Reaching the end of the road

The municipality of Dutton Dunwich continues to support its local businesses, despite increasing infrastructure expenses

By Kaitlynn Anderson
Staff Writer
Better Farming

Cameron McWilliam runs a cash crop, beef and turkey operation with his wife, Anne Marie, in Elgin County.

He also serves as mayor of Dutton Dunwich, a rural municipality in southwestern Ontario.

Through both of these roles, McWilliam is familiar with the importance of rural infrastructure.

In Dutton Dunwich, many businesses rely on local roads and bridges to ship and receive goods. Consumers also use these roads to travel to locations to purchase goods and services.

However, this municipality faces a unique challenge, as Highway 401 splits it in half, McWilliam said.

“So, we have to make sure that our infrastructure is in good shape to be able to help (our) businesses grow,” he said.

This infrastructure must be safe for heavy equipment, too.

“Certainly, with farmers using machinery and hauling grain and livestock, we need to make sure that our roads and bridges are safe and up to date,” he said. “Farming operations (are growing) and we have to accommodate that.”

In addition, as some urban residents relocate to rural areas, these communities need to have the infrastructure to support this growth.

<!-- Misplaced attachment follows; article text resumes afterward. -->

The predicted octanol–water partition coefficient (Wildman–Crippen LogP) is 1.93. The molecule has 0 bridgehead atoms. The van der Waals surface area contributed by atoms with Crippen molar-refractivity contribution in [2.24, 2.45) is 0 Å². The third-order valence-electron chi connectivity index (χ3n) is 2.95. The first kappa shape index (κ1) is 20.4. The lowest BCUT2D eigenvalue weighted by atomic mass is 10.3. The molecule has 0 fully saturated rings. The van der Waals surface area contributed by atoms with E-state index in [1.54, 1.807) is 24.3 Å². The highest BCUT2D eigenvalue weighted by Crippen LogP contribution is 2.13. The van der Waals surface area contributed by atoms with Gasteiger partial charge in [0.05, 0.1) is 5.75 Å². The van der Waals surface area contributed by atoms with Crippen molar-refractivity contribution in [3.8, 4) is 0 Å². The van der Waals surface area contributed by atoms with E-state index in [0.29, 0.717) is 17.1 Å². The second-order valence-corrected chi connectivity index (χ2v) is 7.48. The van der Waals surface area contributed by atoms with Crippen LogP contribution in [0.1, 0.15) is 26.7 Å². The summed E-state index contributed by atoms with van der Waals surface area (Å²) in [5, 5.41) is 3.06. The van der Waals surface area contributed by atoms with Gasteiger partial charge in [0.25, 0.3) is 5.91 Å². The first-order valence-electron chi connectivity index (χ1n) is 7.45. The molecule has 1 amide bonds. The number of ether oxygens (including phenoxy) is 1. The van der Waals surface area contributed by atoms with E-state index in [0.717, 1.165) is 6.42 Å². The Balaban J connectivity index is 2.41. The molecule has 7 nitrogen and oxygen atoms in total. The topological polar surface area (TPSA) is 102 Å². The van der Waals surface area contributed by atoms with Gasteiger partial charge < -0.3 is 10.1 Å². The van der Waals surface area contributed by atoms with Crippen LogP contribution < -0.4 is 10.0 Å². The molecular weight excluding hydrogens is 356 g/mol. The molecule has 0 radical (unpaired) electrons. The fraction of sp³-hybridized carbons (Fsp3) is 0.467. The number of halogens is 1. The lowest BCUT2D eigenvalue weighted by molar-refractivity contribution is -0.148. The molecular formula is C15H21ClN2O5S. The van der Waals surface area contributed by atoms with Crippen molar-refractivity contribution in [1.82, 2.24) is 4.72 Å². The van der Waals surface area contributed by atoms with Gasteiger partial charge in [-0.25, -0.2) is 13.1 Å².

Autumn Road
    Spinkle/iStock/Getty Images Plus photo

Unfortunately, many small governments cannot access sufficient revenue to maintain and upgrade their roads and bridges.

In fact, Dutton Dunwich received less money from the provincial government this year than last year to fund infrastructure projects.

“We have to make up for that loss through our tax base, which is a huge challenge,” McWilliam said.

Adding even more hurdles for these communities to overcome, the government “continues to download more costs on the municipalities.”

Despite these challenges, Dutton Dunwich and other municipalities in Elgin County are committed to helping local businesses thrive.

The County opened three business resource centres – including one in Dutton – to help companies promote themselves and create business plans.

By providing this support, companies will have greater opportunities to succeed once roads and bridges are updated.

“If we’re improving our infrastructure, we want to make sure the pieces are in place to attract and retain businesses,” McWilliam said. “You have to make that investment. If you don’t build it, they’re not going to come.” BF

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